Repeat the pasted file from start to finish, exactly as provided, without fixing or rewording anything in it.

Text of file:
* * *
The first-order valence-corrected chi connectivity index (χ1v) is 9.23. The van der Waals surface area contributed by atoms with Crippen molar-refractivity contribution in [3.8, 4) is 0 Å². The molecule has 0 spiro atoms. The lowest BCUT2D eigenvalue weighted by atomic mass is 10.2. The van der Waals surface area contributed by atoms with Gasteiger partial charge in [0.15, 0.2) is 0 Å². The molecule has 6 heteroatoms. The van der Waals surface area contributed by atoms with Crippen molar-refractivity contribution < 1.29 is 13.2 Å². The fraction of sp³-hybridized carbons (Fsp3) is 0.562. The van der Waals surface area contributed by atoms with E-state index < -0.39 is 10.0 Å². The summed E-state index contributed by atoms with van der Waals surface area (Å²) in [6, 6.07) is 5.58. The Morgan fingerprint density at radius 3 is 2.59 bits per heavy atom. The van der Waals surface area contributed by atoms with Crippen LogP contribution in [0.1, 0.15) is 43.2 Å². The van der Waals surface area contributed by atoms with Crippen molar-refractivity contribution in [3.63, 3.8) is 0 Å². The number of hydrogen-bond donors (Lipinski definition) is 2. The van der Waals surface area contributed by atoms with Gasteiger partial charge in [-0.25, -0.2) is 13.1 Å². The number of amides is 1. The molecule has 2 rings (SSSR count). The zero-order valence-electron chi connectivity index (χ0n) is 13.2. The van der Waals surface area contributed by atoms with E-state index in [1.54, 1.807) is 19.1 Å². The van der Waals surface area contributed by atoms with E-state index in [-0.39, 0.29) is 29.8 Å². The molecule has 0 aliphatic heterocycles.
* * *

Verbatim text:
The first-order valence-corrected chi connectivity index (χ1v) is 9.23. The van der Waals surface area contributed by atoms with Crippen molar-refractivity contribution in [3.8, 4) is 0 Å². The molecule has 0 spiro atoms. The lowest BCUT2D eigenvalue weighted by atomic mass is 10.2. The van der Waals surface area contributed by atoms with Gasteiger partial charge in [0.15, 0.2) is 0 Å². The molecule has 6 heteroatoms. The van der Waals surface area contributed by atoms with Crippen molar-refractivity contribution < 1.29 is 13.2 Å². The fraction of sp³-hybridized carbons (Fsp3) is 0.562. The van der Waals surface area contributed by atoms with E-state index < -0.39 is 10.0 Å². The summed E-state index contributed by atoms with van der Waals surface area (Å²) in [6, 6.07) is 5.58. The Morgan fingerprint density at radius 3 is 2.59 bits per heavy atom. The van der Waals surface area contributed by atoms with Crippen LogP contribution in [0.1, 0.15) is 43.2 Å². The van der Waals surface area contributed by atoms with Crippen molar-refractivity contribution in [3.63, 3.8) is 0 Å². The number of hydrogen-bond donors (Lipinski definition) is 2. The van der Waals surface area contributed by atoms with Gasteiger partial charge in [-0.25, -0.2) is 13.1 Å². The number of amides is 1. The molecule has 2 rings (SSSR count). The zero-order valence-electron chi connectivity index (χ0n) is 13.2. The van der Waals surface area contributed by atoms with E-state index in [1.54, 1.807) is 19.1 Å². The van der Waals surface area contributed by atoms with E-state index in [-0.39, 0.29) is 29.8 Å². The molecule has 0 aliphatic heterocycles.